[plt-scheme] type of language

From: hendrik at topoi.pooq.com (hendrik at topoi.pooq.com)
Date: Wed Dec 9 19:17:21 EST 2009

On Wed, Dec 09, 2009 at 04:09:15PM -0800, John Clements wrote:
> On Dec 9, 2009, at 3:17 PM, Marek Kubica wrote:
> > On Wed, 9 Dec 2009 18:14:11 +0200
> > emre berat nebioğlu <beratn at gmail.com> wrote:
> > 
> >> i guess become a Computer programmer or Computer Scientist  is not
> >> only about writing code but also it is about some specific stuff like
> >> type of language.
> > 
> > Well, the nice thing about such things is, that you can learn it and
> > classify a language yourself.
> > 
> > Weak/Strong typing: If a language is weakly typed, it tries to convert
> > the types automatically and guess what you want to do. For example,
> > consider "1" + 1. If a language is weakly typed, the answer is usually
> > 2 (or "11"), because it guessed what you wanted to do. If it is
> > strongly typed, you get an error/exception that this is not valid, one
> > cannot add a string and an integer together.
> > 
> > Popular example of weak typing: PHP
> > Popular example of strong typing: Scheme :)
> Ack! I totally reject this definition of "weak" vs. "strong" typing. Generally, the difference you're describing has nothing to do with the language's type system per se, but rather with the definition of its primitives, and how flexible or restrictive they are.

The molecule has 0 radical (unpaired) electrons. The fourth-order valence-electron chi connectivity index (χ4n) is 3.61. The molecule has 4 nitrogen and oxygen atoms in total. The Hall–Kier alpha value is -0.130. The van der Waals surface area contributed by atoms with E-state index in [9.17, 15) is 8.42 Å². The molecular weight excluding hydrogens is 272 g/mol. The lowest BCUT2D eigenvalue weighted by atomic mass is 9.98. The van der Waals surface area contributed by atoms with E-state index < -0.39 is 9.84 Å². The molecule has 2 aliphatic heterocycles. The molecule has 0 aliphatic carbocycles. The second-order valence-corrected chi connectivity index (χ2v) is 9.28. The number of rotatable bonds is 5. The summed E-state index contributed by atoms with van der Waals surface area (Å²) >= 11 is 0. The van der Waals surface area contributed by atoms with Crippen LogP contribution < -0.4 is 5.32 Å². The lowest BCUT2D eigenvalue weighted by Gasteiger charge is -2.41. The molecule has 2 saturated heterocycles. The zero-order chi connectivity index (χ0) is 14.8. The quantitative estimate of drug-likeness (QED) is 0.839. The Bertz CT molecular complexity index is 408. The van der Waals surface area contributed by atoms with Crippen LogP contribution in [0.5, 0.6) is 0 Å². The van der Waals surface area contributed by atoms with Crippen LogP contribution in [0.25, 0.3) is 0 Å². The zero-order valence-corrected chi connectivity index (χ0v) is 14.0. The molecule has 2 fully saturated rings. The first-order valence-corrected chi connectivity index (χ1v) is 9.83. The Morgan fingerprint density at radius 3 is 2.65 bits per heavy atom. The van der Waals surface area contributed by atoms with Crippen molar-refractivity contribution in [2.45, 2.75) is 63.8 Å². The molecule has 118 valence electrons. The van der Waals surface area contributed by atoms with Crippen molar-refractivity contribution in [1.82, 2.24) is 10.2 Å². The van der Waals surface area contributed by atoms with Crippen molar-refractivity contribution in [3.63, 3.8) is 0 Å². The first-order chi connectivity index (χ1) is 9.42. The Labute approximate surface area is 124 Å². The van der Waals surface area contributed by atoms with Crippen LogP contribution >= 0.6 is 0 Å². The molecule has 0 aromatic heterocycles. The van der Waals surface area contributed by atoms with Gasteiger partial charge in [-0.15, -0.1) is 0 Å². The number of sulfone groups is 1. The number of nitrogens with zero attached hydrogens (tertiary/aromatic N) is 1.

What I understand about the difference between weak and strong typing is 
whether the types leak -- whether there are language features that can 
easily cause a running program to violate the type system without it 
being the deliberate intention of the programmer to do so.  For example, 
C unions.

> > Dynamic/Static typing: is the type information enforced? Can a
> > "variable" change its type? Is it possible to call a function with
> > types that weren't considered by the implemnentor of the function?
> > Do you need to declare the types of function arguments and return
> > values?
> > 
> > Popular example of dynamic typing: Scheme :)
> > Popular example of static typing: Java
> > Popular example of static typing with type inference: ML
> > (type inference = you don't need to specify the types, the language
> > finds out about them by itself)
> Ack! I totally disagree with this as well.
> A statically-typed language is one with a built-in proof system that 
> demonstrates the impossibility of certain runtime errors.  These 
> languages refuse to run any programs for which their proof system 
> cannot construct such a proof.

A statically typed language is one in which the types of expressions 
and variables and such can be determined without running the program.  
It only manages to be a proof in the sense you describe if the type 
system is strong as well.

> The choice of *which* errors are fenced out by the proof system is up 
> to the designer of the type system, which makes clear distinctions 
> between statically-typed languages and non-statically-typed languages 
> impossible.
> Sorry to be such a disagreeable chap,
> John Clements

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